A new series of stamps from the Royal Mail has been issued to commemorate ten endangered species in Britain. The almost-gone insects range from the stag beetle to the Adonis blue butterfly. They include the red-barbed ant and the hazel pot beetle. Then there is the noble chafer, the southern damselfly, the barberry carpet moth and the purbeck mason wasp. All of them vulnerable or endangered. They are part of the "Action for Species" series which highlights endangered species and were photographed from specimens in the collection of the Natural History Museum in London. It has a comprehensive collection of 28 million specimens.
The first set commemorated birds which are quickly disappearing such as the bearded tit, red kite, corncrake and peregrine. Each stamp had a photo, and the bird's common and scientific name and a statistic referring to the species' increasing population. The next issue will on flowers and rare plants. No stamp, but more endangered species being saved: 50 new baby axolotl salamanders have been born in a sanctuary; they were endangered in Mexico and are breeding in Norfolk. Not to mention those seahorses popping up in the Thames River. :: Royal Mail Via :: The Independent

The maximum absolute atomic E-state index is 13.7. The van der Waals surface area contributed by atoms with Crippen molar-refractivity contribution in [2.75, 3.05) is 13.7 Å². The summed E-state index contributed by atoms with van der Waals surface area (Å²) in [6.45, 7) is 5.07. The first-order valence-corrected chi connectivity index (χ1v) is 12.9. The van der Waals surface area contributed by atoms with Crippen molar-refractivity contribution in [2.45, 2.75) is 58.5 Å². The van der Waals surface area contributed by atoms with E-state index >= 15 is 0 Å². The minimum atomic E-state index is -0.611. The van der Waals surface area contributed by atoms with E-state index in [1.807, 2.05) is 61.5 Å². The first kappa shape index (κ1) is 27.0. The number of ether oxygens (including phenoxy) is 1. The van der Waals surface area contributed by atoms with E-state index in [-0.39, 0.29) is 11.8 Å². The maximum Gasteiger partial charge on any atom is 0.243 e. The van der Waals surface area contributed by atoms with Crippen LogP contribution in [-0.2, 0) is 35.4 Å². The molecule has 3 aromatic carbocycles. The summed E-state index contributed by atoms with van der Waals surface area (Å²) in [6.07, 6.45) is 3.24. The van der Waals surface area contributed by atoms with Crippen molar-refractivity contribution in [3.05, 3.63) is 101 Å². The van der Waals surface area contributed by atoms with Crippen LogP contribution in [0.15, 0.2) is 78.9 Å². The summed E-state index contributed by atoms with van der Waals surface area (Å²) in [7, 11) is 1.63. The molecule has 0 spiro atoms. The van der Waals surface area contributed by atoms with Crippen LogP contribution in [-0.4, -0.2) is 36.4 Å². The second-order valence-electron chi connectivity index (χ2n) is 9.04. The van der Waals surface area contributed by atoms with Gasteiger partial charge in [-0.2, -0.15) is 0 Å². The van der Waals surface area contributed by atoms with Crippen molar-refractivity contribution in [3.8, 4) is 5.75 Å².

More on Stamps and Endangered Species
:: Eames Stamps
:: Seahorses on the Thames